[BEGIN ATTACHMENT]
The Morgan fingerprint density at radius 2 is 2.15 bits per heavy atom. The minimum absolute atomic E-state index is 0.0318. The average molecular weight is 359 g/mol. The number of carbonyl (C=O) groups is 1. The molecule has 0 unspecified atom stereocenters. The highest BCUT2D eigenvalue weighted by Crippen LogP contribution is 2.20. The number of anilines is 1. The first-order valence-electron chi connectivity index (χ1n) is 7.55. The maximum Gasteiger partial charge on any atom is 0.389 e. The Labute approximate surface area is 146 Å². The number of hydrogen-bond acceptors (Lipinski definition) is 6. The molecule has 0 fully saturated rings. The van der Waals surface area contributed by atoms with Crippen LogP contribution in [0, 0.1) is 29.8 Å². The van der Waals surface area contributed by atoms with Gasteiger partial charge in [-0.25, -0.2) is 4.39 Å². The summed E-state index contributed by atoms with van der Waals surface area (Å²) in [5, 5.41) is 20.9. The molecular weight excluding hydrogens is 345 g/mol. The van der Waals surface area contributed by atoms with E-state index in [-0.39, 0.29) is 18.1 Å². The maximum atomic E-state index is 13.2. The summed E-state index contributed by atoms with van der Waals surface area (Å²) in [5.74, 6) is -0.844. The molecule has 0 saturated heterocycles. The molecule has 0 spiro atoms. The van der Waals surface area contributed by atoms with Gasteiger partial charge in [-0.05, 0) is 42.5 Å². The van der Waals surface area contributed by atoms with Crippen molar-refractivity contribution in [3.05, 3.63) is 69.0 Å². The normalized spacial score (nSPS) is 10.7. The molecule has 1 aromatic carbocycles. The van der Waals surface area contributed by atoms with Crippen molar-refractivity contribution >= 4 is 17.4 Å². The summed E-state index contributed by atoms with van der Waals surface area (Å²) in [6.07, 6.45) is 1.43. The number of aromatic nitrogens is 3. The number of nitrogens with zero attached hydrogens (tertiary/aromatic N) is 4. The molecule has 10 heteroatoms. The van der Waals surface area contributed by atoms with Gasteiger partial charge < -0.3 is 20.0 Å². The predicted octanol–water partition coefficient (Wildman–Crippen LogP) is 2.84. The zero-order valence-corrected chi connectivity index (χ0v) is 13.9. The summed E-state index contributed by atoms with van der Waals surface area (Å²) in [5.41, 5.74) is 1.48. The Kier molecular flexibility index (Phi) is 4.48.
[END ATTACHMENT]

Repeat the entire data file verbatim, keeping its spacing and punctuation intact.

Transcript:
The Morgan fingerprint density at radius 2 is 2.15 bits per heavy atom. The minimum absolute atomic E-state index is 0.0318. The average molecular weight is 359 g/mol. The number of carbonyl (C=O) groups is 1. The molecule has 0 unspecified atom stereocenters. The highest BCUT2D eigenvalue weighted by Crippen LogP contribution is 2.20. The number of anilines is 1. The first-order valence-electron chi connectivity index (χ1n) is 7.55. The maximum Gasteiger partial charge on any atom is 0.389 e. The Labute approximate surface area is 146 Å². The number of hydrogen-bond acceptors (Lipinski definition) is 6. The molecule has 0 fully saturated rings. The van der Waals surface area contributed by atoms with Crippen LogP contribution in [0, 0.1) is 29.8 Å². The van der Waals surface area contributed by atoms with Gasteiger partial charge in [-0.25, -0.2) is 4.39 Å². The summed E-state index contributed by atoms with van der Waals surface area (Å²) in [5, 5.41) is 20.9. The molecular weight excluding hydrogens is 345 g/mol. The van der Waals surface area contributed by atoms with E-state index in [-0.39, 0.29) is 18.1 Å². The maximum atomic E-state index is 13.2. The summed E-state index contributed by atoms with van der Waals surface area (Å²) in [5.74, 6) is -0.844. The molecule has 0 saturated heterocycles. The molecule has 0 spiro atoms. The van der Waals surface area contributed by atoms with Gasteiger partial charge in [-0.05, 0) is 42.5 Å². The van der Waals surface area contributed by atoms with Crippen molar-refractivity contribution in [3.05, 3.63) is 69.0 Å². The normalized spacial score (nSPS) is 10.7. The molecule has 1 aromatic carbocycles. The van der Waals surface area contributed by atoms with Crippen molar-refractivity contribution >= 4 is 17.4 Å². The summed E-state index contributed by atoms with van der Waals surface area (Å²) in [6.07, 6.45) is 1.43. The number of aromatic nitrogens is 3. The number of nitrogens with zero attached hydrogens (tertiary/aromatic N) is 4. The molecule has 10 heteroatoms. The van der Waals surface area contributed by atoms with Gasteiger partial charge < -0.3 is 20.0 Å². The predicted octanol–water partition coefficient (Wildman–Crippen LogP) is 2.84. The zero-order valence-corrected chi connectivity index (χ0v) is 13.9. The summed E-state index contributed by atoms with van der Waals surface area (Å²) in [5.41, 5.74) is 1.48. The Kier molecular flexibility index (Phi) is 4.48.